Assuming that there is going to be government control, what priest, school teacher, airline pilot, board president, physician or congressman is going to sign up for his or her legalized drugs?
Sure, you will have the down and outers who have no recourse (those who are stealing and dealing) to support their habits. But there will continue to be a market for those who won't come forward.
Also, those who are "down and out" won't have the money to pay for their drugs, so don't expect much in the tax line. It would be more likely that the taxpayers will pay for them through Medicaid. I am assuming again that no one would consider crime as a means of obtaining "legalized" drugs.
Now let's think about all the folks using our legal drugs. They will be losing their mental and physical capabilities (with our blessing). Are they going to continue to drive on our highways, have contact with our children, hold jobs of responsibility or danger?
Or are you going to start a commune for them to live in to try to control their actions?
Who will judge which persons can carry on with their lives and occupations while they consume these drugs? Who will tell these people, after they've been on drugs for years and refused treatment, that they can't live in society because they are too dangerous? Do you wait until they throw their babies out of seventh floor windows? What will their punishment be if they commit a crime? Jail, where they continue to receive their legal drugs? What a punishment!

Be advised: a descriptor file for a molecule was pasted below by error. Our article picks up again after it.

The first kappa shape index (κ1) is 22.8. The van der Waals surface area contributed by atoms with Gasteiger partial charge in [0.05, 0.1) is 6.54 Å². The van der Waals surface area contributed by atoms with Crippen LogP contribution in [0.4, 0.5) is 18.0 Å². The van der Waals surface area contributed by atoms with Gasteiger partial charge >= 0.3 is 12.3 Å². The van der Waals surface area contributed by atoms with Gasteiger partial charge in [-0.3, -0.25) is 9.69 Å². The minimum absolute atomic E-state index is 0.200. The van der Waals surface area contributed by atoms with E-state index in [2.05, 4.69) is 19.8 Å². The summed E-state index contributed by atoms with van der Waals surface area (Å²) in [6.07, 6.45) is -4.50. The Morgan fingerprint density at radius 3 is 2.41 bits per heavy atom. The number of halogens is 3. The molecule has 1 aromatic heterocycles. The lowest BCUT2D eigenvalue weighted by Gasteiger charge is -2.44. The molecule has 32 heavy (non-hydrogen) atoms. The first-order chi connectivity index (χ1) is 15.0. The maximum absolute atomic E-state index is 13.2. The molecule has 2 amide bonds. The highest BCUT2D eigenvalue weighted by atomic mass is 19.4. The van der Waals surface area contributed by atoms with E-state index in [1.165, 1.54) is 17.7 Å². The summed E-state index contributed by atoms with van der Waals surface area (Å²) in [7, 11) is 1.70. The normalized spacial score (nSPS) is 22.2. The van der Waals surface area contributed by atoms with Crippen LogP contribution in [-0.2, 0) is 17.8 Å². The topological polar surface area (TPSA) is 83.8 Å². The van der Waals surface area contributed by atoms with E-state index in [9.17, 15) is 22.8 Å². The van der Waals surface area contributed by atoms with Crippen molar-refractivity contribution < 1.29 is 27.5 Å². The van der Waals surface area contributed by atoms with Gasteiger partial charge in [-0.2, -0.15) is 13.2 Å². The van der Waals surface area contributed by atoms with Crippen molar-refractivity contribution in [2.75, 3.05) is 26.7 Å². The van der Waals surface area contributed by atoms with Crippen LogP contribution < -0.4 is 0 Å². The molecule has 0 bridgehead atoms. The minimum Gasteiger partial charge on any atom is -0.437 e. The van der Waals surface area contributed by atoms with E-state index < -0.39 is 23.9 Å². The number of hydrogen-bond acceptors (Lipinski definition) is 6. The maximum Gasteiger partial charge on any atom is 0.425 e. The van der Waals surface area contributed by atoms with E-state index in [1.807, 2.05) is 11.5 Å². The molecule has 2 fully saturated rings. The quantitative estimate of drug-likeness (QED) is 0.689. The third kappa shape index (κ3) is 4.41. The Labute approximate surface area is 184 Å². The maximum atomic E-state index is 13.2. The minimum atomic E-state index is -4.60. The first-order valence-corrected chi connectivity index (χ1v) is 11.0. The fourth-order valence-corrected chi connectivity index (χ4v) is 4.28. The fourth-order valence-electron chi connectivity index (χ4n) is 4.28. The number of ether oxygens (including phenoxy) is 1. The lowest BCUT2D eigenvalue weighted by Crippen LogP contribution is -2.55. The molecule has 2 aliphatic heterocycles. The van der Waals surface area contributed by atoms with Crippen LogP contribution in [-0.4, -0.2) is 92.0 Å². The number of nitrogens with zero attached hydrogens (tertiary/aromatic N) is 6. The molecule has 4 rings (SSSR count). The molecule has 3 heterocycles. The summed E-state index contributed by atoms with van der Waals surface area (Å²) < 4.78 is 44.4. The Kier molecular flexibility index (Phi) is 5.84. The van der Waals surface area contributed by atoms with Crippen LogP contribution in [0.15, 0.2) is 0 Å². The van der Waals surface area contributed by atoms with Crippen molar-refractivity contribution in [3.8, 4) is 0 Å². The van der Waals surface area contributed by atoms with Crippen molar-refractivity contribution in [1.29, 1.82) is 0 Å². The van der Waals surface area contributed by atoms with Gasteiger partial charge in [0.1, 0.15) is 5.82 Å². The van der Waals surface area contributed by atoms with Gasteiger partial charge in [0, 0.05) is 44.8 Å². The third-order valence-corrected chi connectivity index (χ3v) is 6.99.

Let's assume that there is not going to be government control. The drugs could be sold like candy bars, with no regulations -- this would be the simplest answer. There would not be any responsibility of the seller to society for the damage done. Just as the tobacco industry takes no responsibility; the drug agency would just shrug its shoulders. You could send your 8-year-old child to the corner "drug" store for your next fix.
We must think beyond the pushers and the drug kingpins. We will be creating another monster. People need to be educated and treated. Legalization is not the answer. These drugs are doing more than giving their victims drunkenness, cancer or emphysema; they are affecting every aspect of our society.
CORINNE A. COATES